Last month I looked back at the frenetic year of Jamie Millar’s presidency, never anticipating how busy my first four weeks in office would be. Five radio interviews and three television appearances in the space of four days were only part of it! However, given the importance of issues such as the role of the UK Supreme Court and the Scottish Government’s proposed legislation to tackle sectarianism, it was crucial that the voice of the legal profession was heard clearly. So, a couple of weeks into post, I was on a whistlestop tour of radio and television stations.
I write this a few days since the passing of Lord Rodger of Earlsferry, whose death surprised and saddened us all. I met Alan Rodger, then an advocate depute, over 25 years ago, and spent some weeks working with him on a complex and lengthy High Court indictment. He was a challenging person to work with, but at all times kind and friendly as well as encouraging. He was a lawyer of immense ability and intellect. He went on to hold some of Scotland’s most distinguished positions, including Lord Advocate and Lord President. His more recent role as one of the two Scottish judges on the UK Supreme Court underlined his considerable contribution not only to the justice system but to society as a whole. Above all he was a great ambassador for the Scottish legal profession and someone who will be greatly missed.
The debate that raged on the role of the judiciary following the First Minister’s comments on the UK Supreme Court resulted in a joint statement from the Society and Faculty of Advocates – highly unusual in itself. Interviews on Reporting Scotland, Radio Scotland, Radio 4’s Today programme, STV and numerous local radio stations hopefully got across our firm belief that the rule of law and the independence of the judiciary must be respected. Likewise, it was stressed that personal attacks on legal professionals are both unwise and unhelpful, and that ministers should reflect carefully on their public statements. The strength of feeling among the profession was reflected by the fact that a number of organisations, legal and otherwise, echoed our concerns.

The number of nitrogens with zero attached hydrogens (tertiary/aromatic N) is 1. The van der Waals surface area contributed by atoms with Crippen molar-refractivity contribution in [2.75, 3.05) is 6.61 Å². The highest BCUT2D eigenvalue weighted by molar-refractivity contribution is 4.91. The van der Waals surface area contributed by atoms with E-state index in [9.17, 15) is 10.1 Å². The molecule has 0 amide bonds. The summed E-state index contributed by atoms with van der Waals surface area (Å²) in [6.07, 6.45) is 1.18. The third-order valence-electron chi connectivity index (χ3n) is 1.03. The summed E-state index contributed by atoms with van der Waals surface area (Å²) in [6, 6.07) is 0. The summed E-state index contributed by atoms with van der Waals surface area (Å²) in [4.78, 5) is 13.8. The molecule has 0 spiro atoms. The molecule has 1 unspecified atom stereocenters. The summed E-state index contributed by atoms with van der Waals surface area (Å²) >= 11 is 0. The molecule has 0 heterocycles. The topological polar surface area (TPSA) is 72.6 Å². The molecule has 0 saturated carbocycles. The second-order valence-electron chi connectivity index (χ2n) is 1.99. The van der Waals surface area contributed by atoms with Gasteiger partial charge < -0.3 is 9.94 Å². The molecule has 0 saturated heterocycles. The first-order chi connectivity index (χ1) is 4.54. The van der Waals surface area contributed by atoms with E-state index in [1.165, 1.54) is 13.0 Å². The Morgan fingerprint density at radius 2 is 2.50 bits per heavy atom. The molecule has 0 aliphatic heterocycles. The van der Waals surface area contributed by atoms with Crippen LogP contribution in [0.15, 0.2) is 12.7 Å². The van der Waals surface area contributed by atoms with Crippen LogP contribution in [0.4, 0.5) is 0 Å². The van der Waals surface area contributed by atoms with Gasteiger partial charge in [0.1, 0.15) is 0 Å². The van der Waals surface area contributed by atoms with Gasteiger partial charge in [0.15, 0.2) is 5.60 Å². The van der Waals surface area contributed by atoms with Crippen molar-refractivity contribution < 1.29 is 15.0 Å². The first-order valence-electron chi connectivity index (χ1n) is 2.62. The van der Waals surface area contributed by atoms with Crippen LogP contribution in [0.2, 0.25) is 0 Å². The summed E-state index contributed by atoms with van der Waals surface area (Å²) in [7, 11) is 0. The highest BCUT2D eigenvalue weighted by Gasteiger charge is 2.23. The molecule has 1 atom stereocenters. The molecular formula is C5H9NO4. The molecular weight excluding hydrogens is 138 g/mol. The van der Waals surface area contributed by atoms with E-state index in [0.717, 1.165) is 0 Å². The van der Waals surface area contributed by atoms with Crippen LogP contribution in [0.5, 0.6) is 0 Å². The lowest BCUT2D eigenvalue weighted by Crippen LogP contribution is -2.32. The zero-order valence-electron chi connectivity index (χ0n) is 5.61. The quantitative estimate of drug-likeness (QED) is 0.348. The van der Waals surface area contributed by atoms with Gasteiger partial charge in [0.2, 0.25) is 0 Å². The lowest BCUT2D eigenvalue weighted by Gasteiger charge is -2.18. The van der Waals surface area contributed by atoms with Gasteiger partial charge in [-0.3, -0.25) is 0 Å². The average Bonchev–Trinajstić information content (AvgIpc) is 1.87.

Another major issue was the proposed anti-sectarianism legislation. Again, speaking for the Society involved visits to BBC studios, this time for Newsdrive and The Politics Show, to express our view that the Offensive Behaviour Bill was being pushed through Parliament far too quickly. It is essential that commendable efforts to combat sectarianism are informed by proper debate and a level of scrutiny that ensures they stand the test of time. I was pleased that our efforts, and others’, persuaded the Government to revise its proposed timetable. Once again the Society’s view was widely covered by newspapers from the Stornoway Gazette to the Galloway Gazette, as well as broadcast media.